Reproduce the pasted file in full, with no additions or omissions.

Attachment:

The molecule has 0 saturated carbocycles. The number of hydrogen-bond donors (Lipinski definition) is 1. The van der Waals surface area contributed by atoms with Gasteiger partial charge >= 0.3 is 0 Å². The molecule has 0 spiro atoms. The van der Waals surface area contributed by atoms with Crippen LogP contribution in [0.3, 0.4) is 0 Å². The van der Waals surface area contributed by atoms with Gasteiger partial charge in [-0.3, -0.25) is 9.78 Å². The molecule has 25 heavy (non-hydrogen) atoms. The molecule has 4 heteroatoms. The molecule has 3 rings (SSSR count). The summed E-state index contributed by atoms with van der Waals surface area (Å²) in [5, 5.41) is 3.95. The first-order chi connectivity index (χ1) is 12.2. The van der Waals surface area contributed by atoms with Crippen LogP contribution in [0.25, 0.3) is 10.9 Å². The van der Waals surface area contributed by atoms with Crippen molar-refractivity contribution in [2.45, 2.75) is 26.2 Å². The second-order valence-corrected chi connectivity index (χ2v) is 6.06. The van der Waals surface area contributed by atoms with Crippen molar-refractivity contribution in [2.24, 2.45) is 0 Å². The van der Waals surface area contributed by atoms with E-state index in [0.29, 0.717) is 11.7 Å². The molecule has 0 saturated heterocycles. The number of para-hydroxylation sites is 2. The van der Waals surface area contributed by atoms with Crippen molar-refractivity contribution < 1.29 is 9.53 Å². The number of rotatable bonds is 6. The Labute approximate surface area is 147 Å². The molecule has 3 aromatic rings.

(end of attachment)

The molecule has 0 saturated carbocycles. The number of hydrogen-bond donors (Lipinski definition) is 1. The van der Waals surface area contributed by atoms with Gasteiger partial charge >= 0.3 is 0 Å². The molecule has 0 spiro atoms. The van der Waals surface area contributed by atoms with Crippen LogP contribution in [0.3, 0.4) is 0 Å². The van der Waals surface area contributed by atoms with Gasteiger partial charge in [-0.3, -0.25) is 9.78 Å². The molecule has 25 heavy (non-hydrogen) atoms. The molecule has 4 heteroatoms. The molecule has 3 rings (SSSR count). The summed E-state index contributed by atoms with van der Waals surface area (Å²) in [5, 5.41) is 3.95. The first-order chi connectivity index (χ1) is 12.2. The van der Waals surface area contributed by atoms with Crippen LogP contribution in [0.25, 0.3) is 10.9 Å². The van der Waals surface area contributed by atoms with Crippen molar-refractivity contribution in [2.45, 2.75) is 26.2 Å². The second-order valence-corrected chi connectivity index (χ2v) is 6.06. The van der Waals surface area contributed by atoms with Crippen molar-refractivity contribution in [2.24, 2.45) is 0 Å². The van der Waals surface area contributed by atoms with E-state index in [0.29, 0.717) is 11.7 Å². The molecule has 0 saturated heterocycles. The number of para-hydroxylation sites is 2. The van der Waals surface area contributed by atoms with Crippen molar-refractivity contribution < 1.29 is 9.53 Å². The number of rotatable bonds is 6. The Labute approximate surface area is 147 Å². The molecule has 3 aromatic rings.